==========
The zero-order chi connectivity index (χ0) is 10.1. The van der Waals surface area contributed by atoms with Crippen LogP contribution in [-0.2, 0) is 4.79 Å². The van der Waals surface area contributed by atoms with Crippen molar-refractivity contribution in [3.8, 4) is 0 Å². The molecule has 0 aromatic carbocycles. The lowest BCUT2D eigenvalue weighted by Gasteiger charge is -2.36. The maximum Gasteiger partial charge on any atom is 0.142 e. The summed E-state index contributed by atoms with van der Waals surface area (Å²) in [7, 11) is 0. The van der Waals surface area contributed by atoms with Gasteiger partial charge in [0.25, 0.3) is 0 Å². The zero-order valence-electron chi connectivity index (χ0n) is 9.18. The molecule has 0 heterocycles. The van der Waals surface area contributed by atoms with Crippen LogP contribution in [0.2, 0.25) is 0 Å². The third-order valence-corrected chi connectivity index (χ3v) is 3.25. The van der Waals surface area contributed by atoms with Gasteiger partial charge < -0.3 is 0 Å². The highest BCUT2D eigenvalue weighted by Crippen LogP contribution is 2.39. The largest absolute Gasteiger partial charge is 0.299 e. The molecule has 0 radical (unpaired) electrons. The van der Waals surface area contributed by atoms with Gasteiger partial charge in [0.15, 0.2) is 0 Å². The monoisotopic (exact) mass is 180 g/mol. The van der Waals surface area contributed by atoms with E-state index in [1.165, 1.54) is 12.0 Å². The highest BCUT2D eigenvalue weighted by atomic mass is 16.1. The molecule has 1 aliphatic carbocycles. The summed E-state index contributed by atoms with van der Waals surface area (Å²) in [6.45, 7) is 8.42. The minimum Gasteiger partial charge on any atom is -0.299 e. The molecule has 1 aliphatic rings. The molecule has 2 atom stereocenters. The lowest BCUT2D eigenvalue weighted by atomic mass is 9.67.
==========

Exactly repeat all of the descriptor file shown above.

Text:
The zero-order chi connectivity index (χ0) is 10.1. The van der Waals surface area contributed by atoms with Crippen LogP contribution in [-0.2, 0) is 4.79 Å². The van der Waals surface area contributed by atoms with Crippen molar-refractivity contribution in [3.8, 4) is 0 Å². The molecule has 0 aromatic carbocycles. The lowest BCUT2D eigenvalue weighted by Gasteiger charge is -2.36. The maximum Gasteiger partial charge on any atom is 0.142 e. The summed E-state index contributed by atoms with van der Waals surface area (Å²) in [7, 11) is 0. The van der Waals surface area contributed by atoms with Gasteiger partial charge in [0.25, 0.3) is 0 Å². The zero-order valence-electron chi connectivity index (χ0n) is 9.18. The molecule has 0 heterocycles. The van der Waals surface area contributed by atoms with Crippen LogP contribution in [0.2, 0.25) is 0 Å². The third-order valence-corrected chi connectivity index (χ3v) is 3.25. The van der Waals surface area contributed by atoms with Gasteiger partial charge < -0.3 is 0 Å². The highest BCUT2D eigenvalue weighted by Crippen LogP contribution is 2.39. The largest absolute Gasteiger partial charge is 0.299 e. The molecule has 0 radical (unpaired) electrons. The van der Waals surface area contributed by atoms with Gasteiger partial charge in [0.15, 0.2) is 0 Å². The monoisotopic (exact) mass is 180 g/mol. The van der Waals surface area contributed by atoms with E-state index in [1.165, 1.54) is 12.0 Å². The highest BCUT2D eigenvalue weighted by atomic mass is 16.1. The molecule has 1 aliphatic carbocycles. The summed E-state index contributed by atoms with van der Waals surface area (Å²) in [6.45, 7) is 8.42. The minimum Gasteiger partial charge on any atom is -0.299 e. The molecule has 1 aliphatic rings. The molecule has 2 atom stereocenters. The lowest BCUT2D eigenvalue weighted by atomic mass is 9.67.